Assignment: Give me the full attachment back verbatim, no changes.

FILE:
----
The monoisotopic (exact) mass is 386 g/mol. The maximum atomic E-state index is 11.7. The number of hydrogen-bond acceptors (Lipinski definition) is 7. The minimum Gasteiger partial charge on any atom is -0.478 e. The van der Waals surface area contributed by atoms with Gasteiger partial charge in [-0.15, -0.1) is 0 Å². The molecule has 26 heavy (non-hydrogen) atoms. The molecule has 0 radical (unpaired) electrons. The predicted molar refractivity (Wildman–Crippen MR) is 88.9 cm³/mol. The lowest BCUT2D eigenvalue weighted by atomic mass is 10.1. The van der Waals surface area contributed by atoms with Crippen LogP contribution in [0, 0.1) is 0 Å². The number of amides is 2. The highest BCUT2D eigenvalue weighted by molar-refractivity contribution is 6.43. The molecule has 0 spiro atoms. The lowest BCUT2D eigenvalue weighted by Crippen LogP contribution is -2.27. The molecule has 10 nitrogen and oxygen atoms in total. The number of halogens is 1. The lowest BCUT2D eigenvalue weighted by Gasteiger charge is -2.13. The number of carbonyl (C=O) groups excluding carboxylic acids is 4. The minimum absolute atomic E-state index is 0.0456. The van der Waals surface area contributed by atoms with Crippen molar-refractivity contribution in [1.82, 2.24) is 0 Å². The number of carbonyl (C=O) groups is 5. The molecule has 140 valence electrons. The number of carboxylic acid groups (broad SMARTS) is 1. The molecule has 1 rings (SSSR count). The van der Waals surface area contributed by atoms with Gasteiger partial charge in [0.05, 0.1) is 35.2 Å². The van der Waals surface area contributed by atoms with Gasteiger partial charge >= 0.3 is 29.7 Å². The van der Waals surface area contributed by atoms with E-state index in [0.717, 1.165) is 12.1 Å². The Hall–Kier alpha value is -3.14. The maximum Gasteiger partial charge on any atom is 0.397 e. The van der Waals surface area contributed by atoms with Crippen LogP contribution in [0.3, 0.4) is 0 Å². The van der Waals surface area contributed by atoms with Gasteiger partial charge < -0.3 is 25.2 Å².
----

The monoisotopic (exact) mass is 386 g/mol. The maximum atomic E-state index is 11.7. The number of hydrogen-bond acceptors (Lipinski definition) is 7. The minimum Gasteiger partial charge on any atom is -0.478 e. The van der Waals surface area contributed by atoms with Gasteiger partial charge in [-0.15, -0.1) is 0 Å². The molecule has 26 heavy (non-hydrogen) atoms. The molecule has 0 radical (unpaired) electrons. The predicted molar refractivity (Wildman–Crippen MR) is 88.9 cm³/mol. The lowest BCUT2D eigenvalue weighted by atomic mass is 10.1. The van der Waals surface area contributed by atoms with Crippen LogP contribution in [0, 0.1) is 0 Å². The number of amides is 2. The highest BCUT2D eigenvalue weighted by molar-refractivity contribution is 6.43. The molecule has 0 spiro atoms. The lowest BCUT2D eigenvalue weighted by Crippen LogP contribution is -2.27. The molecule has 10 nitrogen and oxygen atoms in total. The number of halogens is 1. The lowest BCUT2D eigenvalue weighted by Gasteiger charge is -2.13. The number of carbonyl (C=O) groups excluding carboxylic acids is 4. The minimum absolute atomic E-state index is 0.0456. The van der Waals surface area contributed by atoms with Crippen molar-refractivity contribution in [1.82, 2.24) is 0 Å². The number of carbonyl (C=O) groups is 5. The molecule has 140 valence electrons. The number of carboxylic acid groups (broad SMARTS) is 1. The molecule has 1 rings (SSSR count). The van der Waals surface area contributed by atoms with Gasteiger partial charge in [0.05, 0.1) is 35.2 Å². The van der Waals surface area contributed by atoms with Gasteiger partial charge >= 0.3 is 29.7 Å². The van der Waals surface area contributed by atoms with E-state index in [0.717, 1.165) is 12.1 Å². The Hall–Kier alpha value is -3.14. The maximum Gasteiger partial charge on any atom is 0.397 e. The van der Waals surface area contributed by atoms with Crippen LogP contribution in [0.3, 0.4) is 0 Å². The van der Waals surface area contributed by atoms with Gasteiger partial charge < -0.3 is 25.2 Å².